Wednesday, September 11, 2013

Work-Life Balance—It Doesn’t Exist, Okay? Get Over It

It had been a stressful day in a stressful week, and the young woman who reported to me confided her concerns about her ability to satisfactorily manage the responsibilities of both home and work. She’d recently had a baby and just wasn’t sure she could handle everything.

I sighed. I’d had my oldest son while in college. I now had three sons, spanning in age from eighteen to three years. In other words, I’d spent my entire career as a working mom, and I knew—the reality of work-like balance, or “having it all,” as some women called it, often failed to live up to the hype.

So here I was, about to bust someone’s bubble. Again.

I told her, “It’s entirely possible to have a career and be a mom. But, you’ll have to make some hard choices along the way. Sometimes work has to be your priority, and sometimes family has to be your priority. So, you’ll probably feel guilty a good bit of the time. But if you want to do this, identify the people in your support group and expect to rely on them from time to time.” 

Not Buying It
But, that advice wasn’t good enough. The young woman continued to complain about the difficulties of being a working mom and how her daughter needed this, and her daughter needed that, and she (the employee) wanted to do this, that, and the other.

“Listen,” I told her. “Only you can determine what kind of parent you want to be and whether working full-time will allow you to be that kind of parent. There have been times in my career when I’ve decided that work interfered with the kind of mom I wanted for my children, and I had to make some changes.

Let Me Tell You a Little Story
I said, “When my older sons were little, they rode the school bus home. Usually the bus was late. One day I was working on something, I can’t even remember what, and I left work a little late, thinking it’d be okay. Unfortunately, the bus was early, and I was not there to meet it.

My sons walked home with a friend, but the friend’s mother wasn’t home, and the friend was under strict instructions to not let anyone in the house if Mom wasn’t home. So my sons walked to our house a few blocks away, hoping I’d be there. I wasn’t.

They knocked on the door of my neighbor, the one I don’t get along with too well, and she wouldn’t answer the door. So they sat on our front steps and waited.

When I got home, about twenty minutes late, saw my sons on the steps, and heard what had happened, I’d had it. This won’t happen again, I told myself. I would not have my 6- and 10-year-old sons wandering around the neighborhood, waiting on me. And I believed they were too young to be 'latch-key' kids.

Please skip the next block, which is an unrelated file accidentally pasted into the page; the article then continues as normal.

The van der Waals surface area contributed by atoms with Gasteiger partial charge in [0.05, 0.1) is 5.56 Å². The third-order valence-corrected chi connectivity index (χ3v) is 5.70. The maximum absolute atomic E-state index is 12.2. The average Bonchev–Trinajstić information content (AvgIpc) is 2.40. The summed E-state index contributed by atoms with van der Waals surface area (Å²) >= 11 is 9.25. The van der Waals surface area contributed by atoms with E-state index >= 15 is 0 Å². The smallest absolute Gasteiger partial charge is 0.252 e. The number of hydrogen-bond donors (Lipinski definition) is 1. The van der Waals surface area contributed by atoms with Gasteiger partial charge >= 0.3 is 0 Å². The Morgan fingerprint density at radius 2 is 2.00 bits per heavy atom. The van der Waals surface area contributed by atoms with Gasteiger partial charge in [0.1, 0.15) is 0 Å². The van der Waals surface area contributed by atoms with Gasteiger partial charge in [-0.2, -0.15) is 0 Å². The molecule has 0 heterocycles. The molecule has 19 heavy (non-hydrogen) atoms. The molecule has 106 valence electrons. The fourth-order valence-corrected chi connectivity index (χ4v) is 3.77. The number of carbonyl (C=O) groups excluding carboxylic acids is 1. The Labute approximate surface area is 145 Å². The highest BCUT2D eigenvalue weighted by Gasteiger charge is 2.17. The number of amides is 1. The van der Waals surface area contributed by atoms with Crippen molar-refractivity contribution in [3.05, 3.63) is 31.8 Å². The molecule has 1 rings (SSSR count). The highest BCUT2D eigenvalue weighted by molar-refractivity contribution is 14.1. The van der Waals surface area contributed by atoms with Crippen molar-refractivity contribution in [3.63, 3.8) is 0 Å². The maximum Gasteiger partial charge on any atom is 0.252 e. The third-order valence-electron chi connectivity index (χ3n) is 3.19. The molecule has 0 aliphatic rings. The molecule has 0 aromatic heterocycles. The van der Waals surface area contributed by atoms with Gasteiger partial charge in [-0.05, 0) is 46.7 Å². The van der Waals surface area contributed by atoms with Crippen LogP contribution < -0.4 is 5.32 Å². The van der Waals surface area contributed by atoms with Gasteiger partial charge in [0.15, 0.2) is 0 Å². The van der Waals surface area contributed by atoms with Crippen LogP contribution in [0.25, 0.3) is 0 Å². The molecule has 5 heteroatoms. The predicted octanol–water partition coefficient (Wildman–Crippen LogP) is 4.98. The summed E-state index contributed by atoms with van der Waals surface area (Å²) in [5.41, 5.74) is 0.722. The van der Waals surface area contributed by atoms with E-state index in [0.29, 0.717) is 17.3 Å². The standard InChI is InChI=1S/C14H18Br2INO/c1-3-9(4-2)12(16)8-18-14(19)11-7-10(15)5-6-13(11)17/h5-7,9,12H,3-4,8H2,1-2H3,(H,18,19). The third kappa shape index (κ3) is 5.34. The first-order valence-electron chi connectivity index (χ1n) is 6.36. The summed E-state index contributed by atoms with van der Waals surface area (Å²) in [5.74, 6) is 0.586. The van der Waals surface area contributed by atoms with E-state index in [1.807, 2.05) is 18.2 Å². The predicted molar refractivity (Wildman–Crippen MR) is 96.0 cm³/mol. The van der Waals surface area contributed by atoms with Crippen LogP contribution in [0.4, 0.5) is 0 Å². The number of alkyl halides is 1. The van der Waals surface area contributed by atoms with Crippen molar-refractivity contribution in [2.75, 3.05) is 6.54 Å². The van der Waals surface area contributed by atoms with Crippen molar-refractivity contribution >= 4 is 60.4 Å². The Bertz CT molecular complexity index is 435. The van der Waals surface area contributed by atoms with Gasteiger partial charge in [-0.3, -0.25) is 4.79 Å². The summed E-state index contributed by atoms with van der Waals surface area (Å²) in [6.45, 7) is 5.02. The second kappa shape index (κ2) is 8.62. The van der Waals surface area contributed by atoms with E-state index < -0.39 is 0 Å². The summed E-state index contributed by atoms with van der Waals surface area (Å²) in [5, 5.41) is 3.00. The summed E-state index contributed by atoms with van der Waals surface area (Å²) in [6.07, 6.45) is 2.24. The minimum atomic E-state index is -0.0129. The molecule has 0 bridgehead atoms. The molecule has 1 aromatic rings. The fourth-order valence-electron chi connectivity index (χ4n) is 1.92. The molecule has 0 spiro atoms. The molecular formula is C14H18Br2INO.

The very next day I told my boss, 'I want to work part time.'

He was a great boss, and I was a great employee. He asked me to write up a proposal, and I did. We agreed on a trial period for the new schedule, which I was still working three years later.”

(I left out the part where I’d told my boss that I wouldn’t accept a reduction in pay, because I’d  already taken a pay cut to take the job—and he agreed. Come on. I was a good manager, not a saint.)

And Yet …
But there were other times, I told her, when I made the choice to focus on my career, and those were the times I relied more heavily on my husband.

This employee was married, but as a manager and a woman, I certainly knew better than to ask about her husband and where he fit in all this. However, I felt completely comfortable telling her what had worked for me.

The Last Straw
Still not content with my answer she sighed. “It’s good that your husband can help out.”

Did I mention that it’d been a stressful day in a stressful week? Yeah, I did, and I admit it, I was feeling a little exasperated at this point.

However, calmly I replied, “My husband and I negotiate these things. And other times we just fight.”

She said nothing after that, for which I was grateful. It’s not that I’m lacking in empathy. Far from it. But I desperately wanted this young woman to know that life involves choices. Building a career involves choices.

You’re Not Gonna Like This, But …
We’re not talking about a single mom making barely more than a living wage. She doesn’t have the luxury of debating the finer points of work-life balance. She has to do whatever she has to do to provide for her family. But career women, who work as much for the enjoyment of the work as for the financial rewards, need to understand as well that, quite frankly, their choices are their responsibility. I know, the truth hurts.

Hear Me Out, Please
Now, don’t get me wrong. As a manager, I provided flexibility both proactively and reactively. But the employee has got to act like a grown up.

Decide what you want. Ask for what you need. Be willing to negotiate and compromise. Lean on your support system. 

And get used to the guilt. 


  1. You are a thoroughly depressing person.

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